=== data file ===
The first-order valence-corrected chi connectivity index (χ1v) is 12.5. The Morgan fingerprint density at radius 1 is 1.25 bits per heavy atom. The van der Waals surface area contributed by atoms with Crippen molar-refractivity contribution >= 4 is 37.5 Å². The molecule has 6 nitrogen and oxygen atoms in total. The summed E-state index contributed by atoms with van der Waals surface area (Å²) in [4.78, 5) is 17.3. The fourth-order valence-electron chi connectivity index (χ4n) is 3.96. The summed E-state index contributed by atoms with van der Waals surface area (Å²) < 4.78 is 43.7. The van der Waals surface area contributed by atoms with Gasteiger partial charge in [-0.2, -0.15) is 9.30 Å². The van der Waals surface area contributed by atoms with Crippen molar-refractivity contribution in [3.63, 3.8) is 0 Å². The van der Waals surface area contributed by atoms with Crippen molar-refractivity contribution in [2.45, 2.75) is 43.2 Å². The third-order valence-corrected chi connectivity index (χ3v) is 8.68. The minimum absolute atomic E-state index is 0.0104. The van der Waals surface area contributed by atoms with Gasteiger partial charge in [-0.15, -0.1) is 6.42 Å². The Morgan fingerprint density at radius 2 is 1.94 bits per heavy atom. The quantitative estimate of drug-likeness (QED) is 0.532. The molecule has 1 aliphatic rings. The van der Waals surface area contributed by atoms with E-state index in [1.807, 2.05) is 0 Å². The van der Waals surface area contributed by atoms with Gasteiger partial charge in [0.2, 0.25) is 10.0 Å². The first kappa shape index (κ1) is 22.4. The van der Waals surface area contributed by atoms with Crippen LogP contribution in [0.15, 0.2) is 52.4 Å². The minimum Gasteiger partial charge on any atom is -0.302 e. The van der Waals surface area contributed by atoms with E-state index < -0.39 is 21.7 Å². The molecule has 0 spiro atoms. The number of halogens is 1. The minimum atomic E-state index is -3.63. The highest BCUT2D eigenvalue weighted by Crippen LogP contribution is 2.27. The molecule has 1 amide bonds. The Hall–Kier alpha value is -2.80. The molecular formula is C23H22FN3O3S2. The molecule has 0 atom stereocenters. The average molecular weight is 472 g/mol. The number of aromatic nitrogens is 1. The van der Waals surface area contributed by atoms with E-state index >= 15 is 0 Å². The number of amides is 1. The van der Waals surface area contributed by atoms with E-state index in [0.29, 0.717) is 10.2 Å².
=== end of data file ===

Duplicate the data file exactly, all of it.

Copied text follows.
The first-order valence-corrected chi connectivity index (χ1v) is 12.5. The Morgan fingerprint density at radius 1 is 1.25 bits per heavy atom. The van der Waals surface area contributed by atoms with Crippen molar-refractivity contribution >= 4 is 37.5 Å². The molecule has 6 nitrogen and oxygen atoms in total. The summed E-state index contributed by atoms with van der Waals surface area (Å²) in [4.78, 5) is 17.3. The fourth-order valence-electron chi connectivity index (χ4n) is 3.96. The summed E-state index contributed by atoms with van der Waals surface area (Å²) < 4.78 is 43.7. The van der Waals surface area contributed by atoms with Gasteiger partial charge in [-0.2, -0.15) is 9.30 Å². The van der Waals surface area contributed by atoms with Crippen molar-refractivity contribution in [3.63, 3.8) is 0 Å². The van der Waals surface area contributed by atoms with Crippen molar-refractivity contribution in [2.45, 2.75) is 43.2 Å². The third-order valence-corrected chi connectivity index (χ3v) is 8.68. The minimum absolute atomic E-state index is 0.0104. The van der Waals surface area contributed by atoms with Gasteiger partial charge in [-0.15, -0.1) is 6.42 Å². The Morgan fingerprint density at radius 2 is 1.94 bits per heavy atom. The quantitative estimate of drug-likeness (QED) is 0.532. The molecule has 1 aliphatic rings. The van der Waals surface area contributed by atoms with E-state index in [1.807, 2.05) is 0 Å². The van der Waals surface area contributed by atoms with Gasteiger partial charge in [0.2, 0.25) is 10.0 Å². The first kappa shape index (κ1) is 22.4. The van der Waals surface area contributed by atoms with Crippen LogP contribution in [0.15, 0.2) is 52.4 Å². The minimum Gasteiger partial charge on any atom is -0.302 e. The van der Waals surface area contributed by atoms with E-state index < -0.39 is 21.7 Å². The molecule has 0 spiro atoms. The number of halogens is 1. The minimum atomic E-state index is -3.63. The highest BCUT2D eigenvalue weighted by Crippen LogP contribution is 2.27. The molecule has 1 amide bonds. The Hall–Kier alpha value is -2.80. The molecular formula is C23H22FN3O3S2. The molecule has 0 atom stereocenters. The average molecular weight is 472 g/mol. The number of aromatic nitrogens is 1. The van der Waals surface area contributed by atoms with E-state index >= 15 is 0 Å². The number of amides is 1. The van der Waals surface area contributed by atoms with E-state index in [0.29, 0.717) is 10.2 Å².